The Shortcomings of Dodd-Frank
Four years after President Obama signed the Dodd-Frank Wall Street Reform and Consumer Protection Act into law, polls suggest most Americans think it hasn’t done enough to protect them from a repeat of the 2008 crisis, a disaster from which the global economy has yet to fully recover. They’re right.
At its core, the Dodd-Frank Act was supposed to work like a three-stage containment system. Better monitoring and limits on risk-taking would make accidents less likely. If financial institutions did get into trouble, added capital would make them more likely to survive. If they nonetheless failed, advance planning and new resolution mechanisms would allow them to do so without bringing down the financial system and the economy. Regulators have yet to complete any level of this fail-safe system.
At the first stage, the Volcker Rule prevents deposit-taking banks from engaging in the kind of speculative trading that can precipitate sudden losses, and the Federal Reserve’s stress tests help ensure that large banks are prepared for the most obvious risks. Poor global coordination and data difficulties, however, have left regulators far from their goal of creating an early warning system that could tell them where the risks are concentrated. If, for example, a big U.S. hedge fund were heavily invested in foreign banks that were about to be wiped out by losses in emerging markets, nobody would see the whole picture.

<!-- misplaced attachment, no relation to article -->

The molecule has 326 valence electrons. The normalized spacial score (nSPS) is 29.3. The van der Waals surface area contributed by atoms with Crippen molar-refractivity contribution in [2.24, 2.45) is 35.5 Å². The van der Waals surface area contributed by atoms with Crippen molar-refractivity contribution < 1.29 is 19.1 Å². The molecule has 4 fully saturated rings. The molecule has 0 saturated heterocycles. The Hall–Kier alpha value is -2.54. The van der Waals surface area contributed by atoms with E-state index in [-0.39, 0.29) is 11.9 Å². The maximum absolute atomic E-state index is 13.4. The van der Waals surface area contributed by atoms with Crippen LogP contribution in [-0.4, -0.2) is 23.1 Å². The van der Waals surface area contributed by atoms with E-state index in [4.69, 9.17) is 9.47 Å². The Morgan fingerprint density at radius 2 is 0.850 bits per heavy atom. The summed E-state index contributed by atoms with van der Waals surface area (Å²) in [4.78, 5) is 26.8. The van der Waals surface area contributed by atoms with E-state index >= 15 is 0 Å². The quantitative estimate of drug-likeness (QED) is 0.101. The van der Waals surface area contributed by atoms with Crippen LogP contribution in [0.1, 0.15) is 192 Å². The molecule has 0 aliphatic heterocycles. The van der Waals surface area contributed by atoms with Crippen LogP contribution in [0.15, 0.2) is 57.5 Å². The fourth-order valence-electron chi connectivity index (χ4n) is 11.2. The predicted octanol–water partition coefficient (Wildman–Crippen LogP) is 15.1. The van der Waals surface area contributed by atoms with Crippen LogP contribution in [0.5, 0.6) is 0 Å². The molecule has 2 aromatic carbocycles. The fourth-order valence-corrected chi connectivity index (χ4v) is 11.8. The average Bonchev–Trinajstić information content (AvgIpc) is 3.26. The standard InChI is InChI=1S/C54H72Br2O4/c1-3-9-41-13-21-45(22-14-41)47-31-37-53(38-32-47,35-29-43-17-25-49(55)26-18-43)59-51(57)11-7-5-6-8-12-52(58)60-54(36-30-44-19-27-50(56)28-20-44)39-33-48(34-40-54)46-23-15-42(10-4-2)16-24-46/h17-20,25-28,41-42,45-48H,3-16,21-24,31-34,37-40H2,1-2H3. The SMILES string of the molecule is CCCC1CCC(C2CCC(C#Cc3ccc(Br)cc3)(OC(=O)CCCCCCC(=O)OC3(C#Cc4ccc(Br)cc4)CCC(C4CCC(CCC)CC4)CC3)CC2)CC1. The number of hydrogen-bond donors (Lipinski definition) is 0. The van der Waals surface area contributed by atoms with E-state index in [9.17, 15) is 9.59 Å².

At the second stage, U.S. regulators have set capital requirements for bank holding companies at $5 for every $100 in assets, enough to absorb a 5 percent loss. That’s more than most had at the last crisis, but still much less than what’s needed. Economists at New York University estimate that the six largest U.S. banks are almost $300 billion short of the capital they’d need to survive a severe crisis. Other institutions, including money-market mutual funds, still face no capital requirements at all.
At the third stage, regulators have made much of what they call the orderly liquidation authority, which allows the Federal Deposit Insurance Corp. to swoop in, take over, and recapitalize a failing bank holding company, all while keeping its important subsidiaries running as if nothing were amiss. The mechanism, though, remains untested, and even the FDIC’s own vice chairman doubts it could handle a crisis like that of 2008. Meanwhile, regulators have so far tolerated banks’ inability to produce convincing “living wills,” in which they must show how they could be safely dismantled through the bankruptcy process.
Markets have offered their verdict on Dodd-Frank: Studies show creditors lend money more cheaply to the largest banks on the assumption the government will rescue them in an emergency. The International Monetary Fund estimated this implicit taxpayer subsidy at as much as $70 billion a year in 2011 and 2012.
Dodd-Frank provides regulators with the powers they need to prevent the financial sector from leaning on taxpayers and endangering the economy. All that’s wanting is the will to use them.